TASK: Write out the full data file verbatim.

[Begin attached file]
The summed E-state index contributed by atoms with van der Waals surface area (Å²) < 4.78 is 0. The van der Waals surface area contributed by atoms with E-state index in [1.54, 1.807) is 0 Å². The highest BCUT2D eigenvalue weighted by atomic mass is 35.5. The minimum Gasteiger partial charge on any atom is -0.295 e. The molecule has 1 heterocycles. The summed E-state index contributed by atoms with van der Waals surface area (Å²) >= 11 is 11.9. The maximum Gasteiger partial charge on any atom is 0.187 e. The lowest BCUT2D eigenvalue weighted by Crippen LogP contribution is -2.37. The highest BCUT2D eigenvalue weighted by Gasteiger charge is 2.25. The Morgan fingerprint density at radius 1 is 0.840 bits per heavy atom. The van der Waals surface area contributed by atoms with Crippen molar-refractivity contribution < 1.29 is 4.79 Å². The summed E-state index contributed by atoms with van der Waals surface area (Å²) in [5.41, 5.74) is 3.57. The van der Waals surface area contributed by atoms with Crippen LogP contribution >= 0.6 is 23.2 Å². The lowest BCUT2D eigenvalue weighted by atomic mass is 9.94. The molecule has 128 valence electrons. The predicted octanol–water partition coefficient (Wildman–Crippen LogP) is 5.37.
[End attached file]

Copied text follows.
The summed E-state index contributed by atoms with van der Waals surface area (Å²) < 4.78 is 0. The van der Waals surface area contributed by atoms with E-state index in [1.54, 1.807) is 0 Å². The highest BCUT2D eigenvalue weighted by atomic mass is 35.5. The minimum Gasteiger partial charge on any atom is -0.295 e. The molecule has 1 heterocycles. The summed E-state index contributed by atoms with van der Waals surface area (Å²) >= 11 is 11.9. The maximum Gasteiger partial charge on any atom is 0.187 e. The lowest BCUT2D eigenvalue weighted by Crippen LogP contribution is -2.37. The highest BCUT2D eigenvalue weighted by Gasteiger charge is 2.25. The Morgan fingerprint density at radius 1 is 0.840 bits per heavy atom. The van der Waals surface area contributed by atoms with Crippen molar-refractivity contribution < 1.29 is 4.79 Å². The summed E-state index contributed by atoms with van der Waals surface area (Å²) in [5.41, 5.74) is 3.57. The van der Waals surface area contributed by atoms with Crippen LogP contribution >= 0.6 is 23.2 Å². The lowest BCUT2D eigenvalue weighted by atomic mass is 9.94. The molecule has 128 valence electrons. The predicted octanol–water partition coefficient (Wildman–Crippen LogP) is 5.37.